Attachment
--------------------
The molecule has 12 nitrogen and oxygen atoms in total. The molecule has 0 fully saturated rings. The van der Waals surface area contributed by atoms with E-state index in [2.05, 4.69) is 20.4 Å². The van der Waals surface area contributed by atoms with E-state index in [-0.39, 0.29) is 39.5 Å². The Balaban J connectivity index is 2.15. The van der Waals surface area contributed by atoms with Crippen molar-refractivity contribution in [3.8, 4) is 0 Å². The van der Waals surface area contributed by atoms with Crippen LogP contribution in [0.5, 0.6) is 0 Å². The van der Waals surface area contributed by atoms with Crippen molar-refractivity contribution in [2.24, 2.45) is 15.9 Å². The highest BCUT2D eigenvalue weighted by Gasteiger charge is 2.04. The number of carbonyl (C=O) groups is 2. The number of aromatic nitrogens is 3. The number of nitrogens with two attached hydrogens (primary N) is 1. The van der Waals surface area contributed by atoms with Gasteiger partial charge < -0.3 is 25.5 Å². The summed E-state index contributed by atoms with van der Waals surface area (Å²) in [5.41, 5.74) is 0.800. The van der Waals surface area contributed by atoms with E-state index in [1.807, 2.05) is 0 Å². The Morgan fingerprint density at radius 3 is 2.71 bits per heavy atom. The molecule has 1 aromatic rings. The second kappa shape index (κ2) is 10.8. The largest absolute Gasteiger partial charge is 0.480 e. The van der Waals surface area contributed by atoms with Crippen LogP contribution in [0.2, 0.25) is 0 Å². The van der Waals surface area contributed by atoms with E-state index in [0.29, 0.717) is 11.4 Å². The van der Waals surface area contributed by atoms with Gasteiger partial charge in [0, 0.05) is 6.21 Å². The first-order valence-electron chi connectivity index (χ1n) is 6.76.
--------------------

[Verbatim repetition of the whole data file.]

The molecule has 12 nitrogen and oxygen atoms in total. The molecule has 0 fully saturated rings. The van der Waals surface area contributed by atoms with E-state index in [2.05, 4.69) is 20.4 Å². The van der Waals surface area contributed by atoms with E-state index in [-0.39, 0.29) is 39.5 Å². The Balaban J connectivity index is 2.15. The van der Waals surface area contributed by atoms with Crippen molar-refractivity contribution in [3.8, 4) is 0 Å². The van der Waals surface area contributed by atoms with Crippen LogP contribution in [0.5, 0.6) is 0 Å². The van der Waals surface area contributed by atoms with Crippen molar-refractivity contribution in [2.24, 2.45) is 15.9 Å². The highest BCUT2D eigenvalue weighted by Gasteiger charge is 2.04. The number of carbonyl (C=O) groups is 2. The number of aromatic nitrogens is 3. The number of nitrogens with two attached hydrogens (primary N) is 1. The van der Waals surface area contributed by atoms with Gasteiger partial charge < -0.3 is 25.5 Å². The summed E-state index contributed by atoms with van der Waals surface area (Å²) in [5.41, 5.74) is 0.800. The van der Waals surface area contributed by atoms with E-state index in [1.807, 2.05) is 0 Å². The Morgan fingerprint density at radius 3 is 2.71 bits per heavy atom. The molecule has 1 aromatic rings. The second kappa shape index (κ2) is 10.8. The largest absolute Gasteiger partial charge is 0.480 e. The van der Waals surface area contributed by atoms with Crippen LogP contribution in [0.2, 0.25) is 0 Å². The van der Waals surface area contributed by atoms with E-state index in [0.29, 0.717) is 11.4 Å². The van der Waals surface area contributed by atoms with Gasteiger partial charge in [0, 0.05) is 6.21 Å². The first-order valence-electron chi connectivity index (χ1n) is 6.76.